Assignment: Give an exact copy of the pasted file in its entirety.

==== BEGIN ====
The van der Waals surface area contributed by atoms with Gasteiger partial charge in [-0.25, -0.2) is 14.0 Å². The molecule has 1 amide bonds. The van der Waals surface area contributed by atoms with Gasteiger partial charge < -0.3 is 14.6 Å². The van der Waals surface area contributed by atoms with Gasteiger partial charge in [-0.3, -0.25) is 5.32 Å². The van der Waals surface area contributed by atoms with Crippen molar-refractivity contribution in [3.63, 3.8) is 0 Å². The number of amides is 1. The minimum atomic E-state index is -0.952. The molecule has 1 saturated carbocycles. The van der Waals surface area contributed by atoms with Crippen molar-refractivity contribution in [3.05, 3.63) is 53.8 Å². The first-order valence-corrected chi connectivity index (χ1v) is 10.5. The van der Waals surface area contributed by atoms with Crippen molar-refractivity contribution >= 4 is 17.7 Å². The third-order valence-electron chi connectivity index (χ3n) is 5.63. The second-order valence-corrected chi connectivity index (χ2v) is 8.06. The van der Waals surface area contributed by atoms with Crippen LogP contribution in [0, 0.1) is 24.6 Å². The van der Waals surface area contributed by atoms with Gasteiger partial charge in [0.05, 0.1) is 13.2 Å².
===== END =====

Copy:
The van der Waals surface area contributed by atoms with Gasteiger partial charge in [-0.25, -0.2) is 14.0 Å². The molecule has 1 amide bonds. The van der Waals surface area contributed by atoms with Gasteiger partial charge < -0.3 is 14.6 Å². The van der Waals surface area contributed by atoms with Gasteiger partial charge in [-0.3, -0.25) is 5.32 Å². The van der Waals surface area contributed by atoms with Crippen molar-refractivity contribution in [3.63, 3.8) is 0 Å². The number of amides is 1. The minimum atomic E-state index is -0.952. The molecule has 1 saturated carbocycles. The van der Waals surface area contributed by atoms with Crippen molar-refractivity contribution in [3.05, 3.63) is 53.8 Å². The first-order valence-corrected chi connectivity index (χ1v) is 10.5. The van der Waals surface area contributed by atoms with Crippen molar-refractivity contribution >= 4 is 17.7 Å². The third-order valence-electron chi connectivity index (χ3n) is 5.63. The second-order valence-corrected chi connectivity index (χ2v) is 8.06. The van der Waals surface area contributed by atoms with Crippen LogP contribution in [0, 0.1) is 24.6 Å². The van der Waals surface area contributed by atoms with Gasteiger partial charge in [0.05, 0.1) is 13.2 Å².